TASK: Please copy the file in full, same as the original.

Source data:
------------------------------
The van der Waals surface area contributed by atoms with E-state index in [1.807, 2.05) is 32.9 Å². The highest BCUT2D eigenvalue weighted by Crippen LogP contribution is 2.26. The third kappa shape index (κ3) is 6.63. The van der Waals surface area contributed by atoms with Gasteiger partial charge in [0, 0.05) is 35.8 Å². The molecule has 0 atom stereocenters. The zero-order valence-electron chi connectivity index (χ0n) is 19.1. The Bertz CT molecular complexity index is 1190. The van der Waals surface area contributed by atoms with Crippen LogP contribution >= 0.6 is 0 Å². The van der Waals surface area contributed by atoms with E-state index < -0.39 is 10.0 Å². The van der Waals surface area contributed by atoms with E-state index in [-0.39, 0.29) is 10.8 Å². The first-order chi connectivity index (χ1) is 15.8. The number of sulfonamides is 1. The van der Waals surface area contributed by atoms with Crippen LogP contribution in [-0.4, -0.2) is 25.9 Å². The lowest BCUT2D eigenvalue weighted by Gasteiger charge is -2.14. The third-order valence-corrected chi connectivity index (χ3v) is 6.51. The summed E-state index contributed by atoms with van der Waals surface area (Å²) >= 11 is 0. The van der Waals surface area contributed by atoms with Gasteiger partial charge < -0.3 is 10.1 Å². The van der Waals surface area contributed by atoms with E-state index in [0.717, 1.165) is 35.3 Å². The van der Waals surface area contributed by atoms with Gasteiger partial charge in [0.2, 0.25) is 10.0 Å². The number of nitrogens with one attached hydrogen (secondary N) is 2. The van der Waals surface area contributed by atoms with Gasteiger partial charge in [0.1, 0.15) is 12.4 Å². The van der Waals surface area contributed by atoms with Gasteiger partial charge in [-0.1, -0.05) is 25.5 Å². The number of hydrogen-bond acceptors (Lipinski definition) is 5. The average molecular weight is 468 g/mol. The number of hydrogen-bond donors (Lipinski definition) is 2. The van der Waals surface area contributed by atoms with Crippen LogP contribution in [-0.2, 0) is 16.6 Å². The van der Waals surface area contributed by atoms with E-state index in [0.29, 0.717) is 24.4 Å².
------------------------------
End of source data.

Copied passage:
The van der Waals surface area contributed by atoms with E-state index in [1.807, 2.05) is 32.9 Å². The highest BCUT2D eigenvalue weighted by Crippen LogP contribution is 2.26. The third kappa shape index (κ3) is 6.63. The van der Waals surface area contributed by atoms with Gasteiger partial charge in [0, 0.05) is 35.8 Å². The molecule has 0 atom stereocenters. The zero-order valence-electron chi connectivity index (χ0n) is 19.1. The Bertz CT molecular complexity index is 1190. The van der Waals surface area contributed by atoms with Crippen LogP contribution >= 0.6 is 0 Å². The van der Waals surface area contributed by atoms with E-state index < -0.39 is 10.0 Å². The van der Waals surface area contributed by atoms with E-state index in [-0.39, 0.29) is 10.8 Å². The first-order chi connectivity index (χ1) is 15.8. The number of sulfonamides is 1. The van der Waals surface area contributed by atoms with Crippen LogP contribution in [-0.4, -0.2) is 25.9 Å². The lowest BCUT2D eigenvalue weighted by Gasteiger charge is -2.14. The third-order valence-corrected chi connectivity index (χ3v) is 6.51. The summed E-state index contributed by atoms with van der Waals surface area (Å²) >= 11 is 0. The van der Waals surface area contributed by atoms with Gasteiger partial charge < -0.3 is 10.1 Å². The van der Waals surface area contributed by atoms with E-state index in [0.717, 1.165) is 35.3 Å². The van der Waals surface area contributed by atoms with Gasteiger partial charge in [0.2, 0.25) is 10.0 Å². The number of nitrogens with one attached hydrogen (secondary N) is 2. The van der Waals surface area contributed by atoms with Gasteiger partial charge in [0.1, 0.15) is 12.4 Å². The van der Waals surface area contributed by atoms with Gasteiger partial charge in [-0.1, -0.05) is 25.5 Å². The number of hydrogen-bond acceptors (Lipinski definition) is 5. The average molecular weight is 468 g/mol. The number of hydrogen-bond donors (Lipinski definition) is 2. The van der Waals surface area contributed by atoms with Crippen LogP contribution in [-0.2, 0) is 16.6 Å². The van der Waals surface area contributed by atoms with E-state index in [0.29, 0.717) is 24.4 Å².